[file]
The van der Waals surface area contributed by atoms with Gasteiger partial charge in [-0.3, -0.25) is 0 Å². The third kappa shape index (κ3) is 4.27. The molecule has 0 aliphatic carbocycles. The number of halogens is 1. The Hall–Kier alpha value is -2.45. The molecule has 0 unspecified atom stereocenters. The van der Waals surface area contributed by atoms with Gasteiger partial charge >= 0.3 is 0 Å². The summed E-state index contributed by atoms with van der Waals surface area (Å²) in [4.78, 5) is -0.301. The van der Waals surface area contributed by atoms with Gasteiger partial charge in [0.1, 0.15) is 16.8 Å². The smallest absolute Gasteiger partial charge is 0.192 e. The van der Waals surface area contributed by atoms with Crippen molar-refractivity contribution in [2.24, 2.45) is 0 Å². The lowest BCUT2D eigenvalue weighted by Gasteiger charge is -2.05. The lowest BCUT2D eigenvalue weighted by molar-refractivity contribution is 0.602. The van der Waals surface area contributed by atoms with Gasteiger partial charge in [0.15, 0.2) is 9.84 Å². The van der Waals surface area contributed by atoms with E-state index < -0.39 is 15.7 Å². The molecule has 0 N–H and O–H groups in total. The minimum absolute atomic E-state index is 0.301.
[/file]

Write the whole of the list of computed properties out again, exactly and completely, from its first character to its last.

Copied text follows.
The van der Waals surface area contributed by atoms with Gasteiger partial charge in [-0.3, -0.25) is 0 Å². The third kappa shape index (κ3) is 4.27. The molecule has 0 aliphatic carbocycles. The number of halogens is 1. The Hall–Kier alpha value is -2.45. The molecule has 0 unspecified atom stereocenters. The van der Waals surface area contributed by atoms with Gasteiger partial charge >= 0.3 is 0 Å². The summed E-state index contributed by atoms with van der Waals surface area (Å²) in [4.78, 5) is -0.301. The van der Waals surface area contributed by atoms with Gasteiger partial charge in [0.1, 0.15) is 16.8 Å². The smallest absolute Gasteiger partial charge is 0.192 e. The van der Waals surface area contributed by atoms with Crippen molar-refractivity contribution in [2.24, 2.45) is 0 Å². The lowest BCUT2D eigenvalue weighted by Gasteiger charge is -2.05. The lowest BCUT2D eigenvalue weighted by molar-refractivity contribution is 0.602. The van der Waals surface area contributed by atoms with Gasteiger partial charge in [0.15, 0.2) is 9.84 Å². The van der Waals surface area contributed by atoms with E-state index < -0.39 is 15.7 Å². The molecule has 0 N–H and O–H groups in total. The minimum absolute atomic E-state index is 0.301.